– Article by Netpol, originally published on 16 June 2021, available here.
During the G7 summit last weekend, officers from Devon & Cornwall Police arrested 29 members of the animal rights and climate emergency group Animal Rebellion, in what looked like the deliberate targeting of anyone associated with them for harassment, searches, and arrests.
The largest number of arrests were last Saturday when, in an apparently surveillance-focused operation, police officers raided Animal Rebellion’s campsite on private farm land near Hayle.
Police confusion about right to protest
Before the summit, which took place in Cornwall from 11 – 13 June, Netpol warned that senior officers planning an intensive policing operation and seemed confused about their duty to protect the right to protest. Police officers from all over the country gathered in Cornwall and 6,500 officers were deployed over the weekend.
In a local press interview, Inspector Nathan Johnson of Devon & Cornwall Police had talked about focusing policing on “the very small minority who are very keen to gum up or disrupt this event”, adding that he wanted “to allow people to peaceful protest and actually sometimes those who are trying to disrupt the event stop that peaceful protest.”
There is no legal basis for arguing that any protest that is disruptive is not “peaceful” and the implication that disruption (other than disruption from the police) is a factor in stopping protests is entirely false.
As Netpol’s Charter for Freedom of Assembly Rights makes clear, “potential disruption is not an automatic excuse for denying protection for assemblies” and neither is “the use of civil disobedience and direct action tactics”. The Charter is a human-rights approach to the way freedom of assembly is policed that we are calling on police chiefs to adopt – or explain why they refuse to.
Dramatic police raid
In a rare moment of self-reflection, Inspector Johnson also said the summit would see his force balancing the right to protest with the rights of businesses “and not always getting it right”. In the case of his officers’ dramatic police raid, the fifteen people who were initially arrested were not even protesting – they had instead remained at the campsite and chosen not to take part a nearby peaceful protest by Animal Rebellion that occupied public seating at a McDonalds restaurant in order to eat vegan food.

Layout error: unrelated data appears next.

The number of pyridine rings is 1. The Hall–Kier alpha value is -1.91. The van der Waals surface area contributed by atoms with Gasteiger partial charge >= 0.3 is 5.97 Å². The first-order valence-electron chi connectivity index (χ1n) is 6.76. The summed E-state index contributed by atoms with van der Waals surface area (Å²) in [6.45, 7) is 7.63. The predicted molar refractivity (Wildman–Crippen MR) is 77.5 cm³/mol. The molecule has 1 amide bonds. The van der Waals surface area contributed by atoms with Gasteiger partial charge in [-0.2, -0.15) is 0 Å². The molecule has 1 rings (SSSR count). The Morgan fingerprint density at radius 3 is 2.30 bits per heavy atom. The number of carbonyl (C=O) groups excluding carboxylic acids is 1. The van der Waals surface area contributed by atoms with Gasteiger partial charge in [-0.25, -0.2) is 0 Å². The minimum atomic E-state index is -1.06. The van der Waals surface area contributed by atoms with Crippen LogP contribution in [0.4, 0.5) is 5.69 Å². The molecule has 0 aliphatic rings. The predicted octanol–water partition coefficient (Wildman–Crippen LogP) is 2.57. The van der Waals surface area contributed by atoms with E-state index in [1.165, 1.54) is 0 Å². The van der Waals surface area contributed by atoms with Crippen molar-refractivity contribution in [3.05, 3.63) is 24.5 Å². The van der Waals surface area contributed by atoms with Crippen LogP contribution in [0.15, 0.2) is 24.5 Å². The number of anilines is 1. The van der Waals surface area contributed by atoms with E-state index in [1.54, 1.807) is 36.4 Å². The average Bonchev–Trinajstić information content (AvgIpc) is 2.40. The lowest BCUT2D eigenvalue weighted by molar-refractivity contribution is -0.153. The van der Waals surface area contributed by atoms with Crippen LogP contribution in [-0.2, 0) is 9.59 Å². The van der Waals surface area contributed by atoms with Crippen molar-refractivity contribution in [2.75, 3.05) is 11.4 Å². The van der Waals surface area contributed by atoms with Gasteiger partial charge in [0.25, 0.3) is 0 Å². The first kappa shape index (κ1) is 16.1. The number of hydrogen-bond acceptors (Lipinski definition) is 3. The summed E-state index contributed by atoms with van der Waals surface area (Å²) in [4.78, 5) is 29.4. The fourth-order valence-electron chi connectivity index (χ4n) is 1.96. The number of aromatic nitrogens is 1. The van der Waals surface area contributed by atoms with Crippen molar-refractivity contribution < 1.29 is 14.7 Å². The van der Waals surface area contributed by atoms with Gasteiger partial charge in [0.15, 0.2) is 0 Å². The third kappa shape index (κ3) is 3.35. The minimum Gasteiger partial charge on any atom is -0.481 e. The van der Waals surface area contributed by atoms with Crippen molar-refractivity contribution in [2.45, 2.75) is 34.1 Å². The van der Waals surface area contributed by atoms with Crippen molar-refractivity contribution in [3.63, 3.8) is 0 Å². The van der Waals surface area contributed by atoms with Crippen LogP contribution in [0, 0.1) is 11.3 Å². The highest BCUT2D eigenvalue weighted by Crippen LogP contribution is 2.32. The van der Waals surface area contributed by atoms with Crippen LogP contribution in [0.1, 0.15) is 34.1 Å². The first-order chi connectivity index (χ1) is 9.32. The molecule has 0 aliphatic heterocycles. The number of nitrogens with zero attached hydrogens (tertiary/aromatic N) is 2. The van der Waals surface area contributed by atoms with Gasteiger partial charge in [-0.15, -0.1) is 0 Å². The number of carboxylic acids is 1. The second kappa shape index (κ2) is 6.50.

Some of those arrested were older people, one was the owner of the farmland the camp was situated on, and others were packing up to go home to their children. A further seven others were detained when they drove back to the camp, bringing the arrest total to twenty-two. One person was so distressed by the raid that they had to be hospitalised with a serious panic attack.
Officers who descended on the camp had warrants to search for “paint, scaffolding poles, super glue and smoke grenades” and other items which could be “used to cause a public nuisance”. However, they found little resembling the kind of direct action equipment that officers had enthusiastically demonstrated to the local press before the summit.
Instead, police seized everyone’s laptops, phones, cameras and tablets, confiscating over 100 items and personal belongings, including tens of thousands of pounds worth of working equipment belonging to the farm owners. These items seem to indicate they were taken more for their intelligence-gathering value than for evidence of any conspiracy, with equipment needed for work confiscated as a punishment tactic.
“Very small minority”
It does appear that before the start of the summit, Devon & Cornwall Police had picked out Animal Rebellion, who had the smallest of the weekend’s three protest campsites, as the “very small minority” that it had decided to target as an alleged threat.
On Thursday 10 June, police stopped, searched, and then seized two vehicles belonging to Animal Rebellion activists. Everyone in the vehicles was arrested and then charged with conspiracy to commit criminal damage after police found an air horn, a smoke flare and paint in one of the vehicles. They were not on their way to a protest at the time of the stop, but driving down to the beach in swimming costumes to spend a relaxing afternoon before the actions started.
All were bailed away from the entire Cornwall region for 28 days, in a clear attempt to prevent them from taking part in any further demonstrations. Detainees were taken to police stations as far away as Exeter and then released over 100 miles from where their arrest had taken place.
Despite an intense public relations effort to heap praise on police during the G7 summit, campaigners from Animal Rebellion last weekend experienced exactly what their counterparts in Extinction Rebellion experienced in London back in 2019, which we highlighted in our report “Restricting Rebellion“.
They had their rights taken from them not because of anything they had done, but because of the group they are part of. This is not, by any stretch, a human-rights approach to protecting freedom of assembly.
If you were arrested at the G7 protests and need legal support, please contact firstname.lastname@example.org and we will put you in touch with defendant support networks.